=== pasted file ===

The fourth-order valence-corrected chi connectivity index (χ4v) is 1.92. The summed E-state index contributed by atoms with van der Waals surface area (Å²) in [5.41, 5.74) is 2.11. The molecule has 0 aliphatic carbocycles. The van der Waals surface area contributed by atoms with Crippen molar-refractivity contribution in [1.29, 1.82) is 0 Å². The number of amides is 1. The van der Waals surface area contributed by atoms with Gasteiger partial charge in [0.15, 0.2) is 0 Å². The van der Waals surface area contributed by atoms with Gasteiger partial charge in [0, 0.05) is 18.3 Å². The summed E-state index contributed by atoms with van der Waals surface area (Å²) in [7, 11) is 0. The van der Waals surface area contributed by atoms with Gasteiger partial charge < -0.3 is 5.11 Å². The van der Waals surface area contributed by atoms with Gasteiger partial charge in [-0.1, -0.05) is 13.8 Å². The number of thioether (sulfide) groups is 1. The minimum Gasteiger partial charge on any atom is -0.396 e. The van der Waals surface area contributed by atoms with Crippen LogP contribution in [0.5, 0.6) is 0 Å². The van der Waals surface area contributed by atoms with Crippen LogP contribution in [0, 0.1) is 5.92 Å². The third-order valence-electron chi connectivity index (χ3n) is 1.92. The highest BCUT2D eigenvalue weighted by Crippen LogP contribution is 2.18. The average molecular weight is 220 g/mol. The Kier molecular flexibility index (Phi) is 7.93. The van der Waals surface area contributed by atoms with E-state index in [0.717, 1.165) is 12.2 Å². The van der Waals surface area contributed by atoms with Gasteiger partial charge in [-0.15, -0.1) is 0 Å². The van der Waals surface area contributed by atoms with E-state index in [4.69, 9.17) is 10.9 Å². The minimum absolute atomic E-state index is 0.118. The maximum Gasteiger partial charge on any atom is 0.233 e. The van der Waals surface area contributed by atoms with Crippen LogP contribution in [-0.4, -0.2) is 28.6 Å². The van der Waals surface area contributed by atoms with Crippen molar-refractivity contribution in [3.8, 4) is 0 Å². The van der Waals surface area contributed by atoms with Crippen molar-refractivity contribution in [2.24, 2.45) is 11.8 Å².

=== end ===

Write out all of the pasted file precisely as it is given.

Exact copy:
The fourth-order valence-corrected chi connectivity index (χ4v) is 1.92. The summed E-state index contributed by atoms with van der Waals surface area (Å²) in [5.41, 5.74) is 2.11. The molecule has 0 aliphatic carbocycles. The van der Waals surface area contributed by atoms with Crippen molar-refractivity contribution in [1.29, 1.82) is 0 Å². The number of amides is 1. The van der Waals surface area contributed by atoms with Gasteiger partial charge in [0.15, 0.2) is 0 Å². The van der Waals surface area contributed by atoms with Gasteiger partial charge in [0, 0.05) is 18.3 Å². The summed E-state index contributed by atoms with van der Waals surface area (Å²) in [7, 11) is 0. The van der Waals surface area contributed by atoms with Gasteiger partial charge < -0.3 is 5.11 Å². The van der Waals surface area contributed by atoms with Gasteiger partial charge in [-0.1, -0.05) is 13.8 Å². The number of thioether (sulfide) groups is 1. The minimum Gasteiger partial charge on any atom is -0.396 e. The van der Waals surface area contributed by atoms with Crippen LogP contribution in [0.5, 0.6) is 0 Å². The van der Waals surface area contributed by atoms with Crippen LogP contribution in [0, 0.1) is 5.92 Å². The third-order valence-electron chi connectivity index (χ3n) is 1.92. The highest BCUT2D eigenvalue weighted by Crippen LogP contribution is 2.18. The average molecular weight is 220 g/mol. The Kier molecular flexibility index (Phi) is 7.93. The van der Waals surface area contributed by atoms with E-state index in [0.717, 1.165) is 12.2 Å². The van der Waals surface area contributed by atoms with Gasteiger partial charge in [-0.15, -0.1) is 0 Å². The van der Waals surface area contributed by atoms with E-state index in [4.69, 9.17) is 10.9 Å². The minimum absolute atomic E-state index is 0.118. The maximum Gasteiger partial charge on any atom is 0.233 e. The van der Waals surface area contributed by atoms with Crippen LogP contribution in [-0.4, -0.2) is 28.6 Å². The van der Waals surface area contributed by atoms with Crippen molar-refractivity contribution in [3.8, 4) is 0 Å². The van der Waals surface area contributed by atoms with Crippen molar-refractivity contribution in [2.24, 2.45) is 11.8 Å².